I have heard for the last several years that we live in a golden age of modeling due to the huge array of subjects now hitting the shelves of hobby shops. Academy continues this trend with the release of the Main Battle Tank of the South Korean Army. An indigenous design that is an evolution of the K1. Both vehicles bear a passing resemblance to the American M1 Abrams, though they are smaller. The K2 entered production in 2013 and was fielded in 2014. As you can see by the box art, it has reactive armor, a 120 mm gun, and a host of other defensive features to defeat anti-tank missiles. It has a crew of three. The loader was eliminated with an auto-loading system. It is a welcome addition to the plethora of modern vehicles that have entered the market in the last several years.
The plastic is in the familiar Academy tan. There are four single sprues, one that is double (mostly suspension parts) and 11 sprues for tracks! The upper hull, upper and lower turrets are all molded as single pieces. You can model two vehicles. There is a separate fold out with the color callouts, one small sheet of photoetch, decals, and a small sheet of what are called Polaroid stickers that are used to replicate the unique color of modern vision blocks. The parts are well molded and, as to be expected on a brand new kit, the parts are free from flash and they look great!!
In most tanks, you usually start with the suspension and move up the hull. With the K2, you start with the turret and work your way down. An interesting assembly sequence. You are given the opportunity to place additional ERA blocks on the turret. I chose the version that did not have those additions. Everything went to together very well and there were no problems. Rather than painting the vision blocks and thermal viewfinder, the kit includes a small sheet of transparencies that are appropriately colored. They have a very slight adhesive backing. So I wouldn’t have to mask the various vision blocks, I waited until the painting was complete to attach the stickers. To add to the bonding strength, I painted on a gloss coat for each sticker. They have a more realistic effect than attempting to paint ports with transparent red. The barrel of the gun is slide molded, so it comes together in one piece. Perfect. Details on the commanders .50 caliber machine gun were rather soft but adequate in this scale. The only change I made was to replace the nylon string with some solder I had lying around. While it is not braided, I am happy with the result.
The hull is not a bathtub style; you have to assemble the bottom, and sides and the back. It includes two bulkheads which gives the hull integrity and the sides attach with no problems. Once the hull is assembled, the suspension arms are attached to the hull. There are two different sets for the left and right, so pay close attention to the instructions so you don’t mix up the left and right. When the suspension arms are attached to the hull, they go on firmly, with little in the way of free play. The suspension wheels use a poly cap, allowing the wheels to slide on and off for painting. Once the suspension is completed, there is a really small parts count for the hull. As with the turret, you have to make a choice of attaching ERA bricks or keeping them off. I chose to keep them off. As with most armor kits, you don’t join the upper hull with the lower hull until the tracks are on.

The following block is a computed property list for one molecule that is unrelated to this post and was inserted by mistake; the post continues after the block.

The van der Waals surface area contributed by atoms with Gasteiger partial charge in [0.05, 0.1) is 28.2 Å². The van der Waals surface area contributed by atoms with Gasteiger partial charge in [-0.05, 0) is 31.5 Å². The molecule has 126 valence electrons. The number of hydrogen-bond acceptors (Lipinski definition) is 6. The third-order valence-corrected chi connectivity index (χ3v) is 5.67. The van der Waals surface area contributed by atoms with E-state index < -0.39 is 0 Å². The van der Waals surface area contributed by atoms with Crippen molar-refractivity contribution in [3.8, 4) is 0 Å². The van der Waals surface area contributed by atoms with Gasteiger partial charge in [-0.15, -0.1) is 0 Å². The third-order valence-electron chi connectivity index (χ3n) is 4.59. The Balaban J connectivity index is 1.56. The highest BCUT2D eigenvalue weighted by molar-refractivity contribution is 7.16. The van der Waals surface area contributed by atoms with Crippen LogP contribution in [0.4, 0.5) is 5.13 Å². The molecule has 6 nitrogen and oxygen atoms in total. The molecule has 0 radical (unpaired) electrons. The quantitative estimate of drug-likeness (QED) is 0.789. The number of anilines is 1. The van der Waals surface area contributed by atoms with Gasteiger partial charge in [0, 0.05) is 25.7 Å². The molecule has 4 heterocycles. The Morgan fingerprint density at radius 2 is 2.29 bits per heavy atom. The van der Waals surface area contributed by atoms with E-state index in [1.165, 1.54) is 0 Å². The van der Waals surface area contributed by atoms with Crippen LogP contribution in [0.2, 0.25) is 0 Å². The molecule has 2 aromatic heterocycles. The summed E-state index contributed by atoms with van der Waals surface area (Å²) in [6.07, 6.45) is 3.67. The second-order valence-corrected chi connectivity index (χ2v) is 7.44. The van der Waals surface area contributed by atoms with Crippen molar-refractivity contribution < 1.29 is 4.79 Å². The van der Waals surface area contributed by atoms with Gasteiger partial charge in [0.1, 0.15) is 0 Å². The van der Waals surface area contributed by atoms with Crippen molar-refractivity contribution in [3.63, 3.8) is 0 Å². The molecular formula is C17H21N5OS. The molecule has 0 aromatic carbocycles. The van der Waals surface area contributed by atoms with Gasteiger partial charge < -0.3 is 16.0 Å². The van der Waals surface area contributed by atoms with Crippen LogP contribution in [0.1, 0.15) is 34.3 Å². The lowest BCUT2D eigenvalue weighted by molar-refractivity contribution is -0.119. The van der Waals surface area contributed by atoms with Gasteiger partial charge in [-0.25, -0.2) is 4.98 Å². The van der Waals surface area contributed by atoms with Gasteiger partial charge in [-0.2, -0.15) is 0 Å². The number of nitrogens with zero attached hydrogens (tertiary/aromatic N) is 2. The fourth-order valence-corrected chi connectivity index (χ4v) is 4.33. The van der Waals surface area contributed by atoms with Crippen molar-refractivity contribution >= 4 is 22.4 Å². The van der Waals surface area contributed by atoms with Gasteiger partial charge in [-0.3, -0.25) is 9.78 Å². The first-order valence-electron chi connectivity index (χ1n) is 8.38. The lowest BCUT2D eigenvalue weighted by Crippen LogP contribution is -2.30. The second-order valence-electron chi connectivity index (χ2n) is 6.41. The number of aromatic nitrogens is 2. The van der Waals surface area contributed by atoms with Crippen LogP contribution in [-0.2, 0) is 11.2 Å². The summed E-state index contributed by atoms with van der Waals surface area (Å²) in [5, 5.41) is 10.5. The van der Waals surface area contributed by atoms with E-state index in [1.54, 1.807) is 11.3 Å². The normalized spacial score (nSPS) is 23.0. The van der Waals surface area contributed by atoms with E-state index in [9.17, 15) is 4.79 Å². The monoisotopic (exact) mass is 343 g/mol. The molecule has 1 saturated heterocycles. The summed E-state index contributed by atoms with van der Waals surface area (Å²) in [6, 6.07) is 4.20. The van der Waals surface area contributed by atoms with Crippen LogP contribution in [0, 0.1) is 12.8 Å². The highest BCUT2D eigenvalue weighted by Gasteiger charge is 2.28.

Once the suspension is completed and before you marry the bottom hull with the top, the tracks have to be assembled. At eleven sprues, the tracks are by far the most numerous and, on the surface, intimidating. That being said, once you understand the assembly sequence, they go together like a dream! For each link, you start by gluing on two trackpads to the link. Pay close attention to the instructions, they are assembled with the smooth side up. Once the pads are secure, the links are connected with a track tooth. Keep in mind that there are two types of teeth, pay close attention to the instructions so you use the correct one. Once the two pads are attached, there are four pins for each link. Those are joined together by small connectors. Again, make sure the correct side is facing up. They go on fairly easily. So, bottom line, once you closely follow the directions, you get workable tracks! I am happy to see that, at least for this kit, Academy is moving toward these kinds of tracks. While tedious to put together, they are awesome!
The color call outs include a number of brands of hobby paint – Humbrol, Revell, and Vallejo, but they do not have Tamiya call outs. Since I paint primary using Tamiya, I did my best to find the equivalent. After doing some research online, I found the Tamiya four colors for a custom mix. For the green it was a 50/50 mix of Black Green (XF 27) and NATO green (XF 67). The brown shade is 75% Flat Earth (XF 52) and 25% NATO Brown (XF 68). The Black is NATO Black (XF 69) and the then the brighter brown is Buff (XF 57). For the tracks, I painted the pads in NATO Black and the pins in Tamiya Dark Iron (XF 84). Comparing the color call outs to the final model, I am very happy with the results. Prior to putting on the decals, I put on a gloss coat of Future. I usually let that set for two days before putting on the decals. The decal sheet has more markings than what the instructions call for, so this step went quickly and efficiently. There were no problems.
Since Academy is based in South Korea, it makes sense that they should create kits based on Korean AFVs. While some may be turned off by the esoteric subject matter, I would much rather see vehicles like this rather than another Sherman, Panther, or Tiger. While the details may be a bit soft and some may be put off by the tedious and challenging tracks, overall this is a well-engineered kit that goes together like a charm. My thanks to the IPMS USA, Academy and Model Rectifier Corporation for giving me the opportunity to review this kit.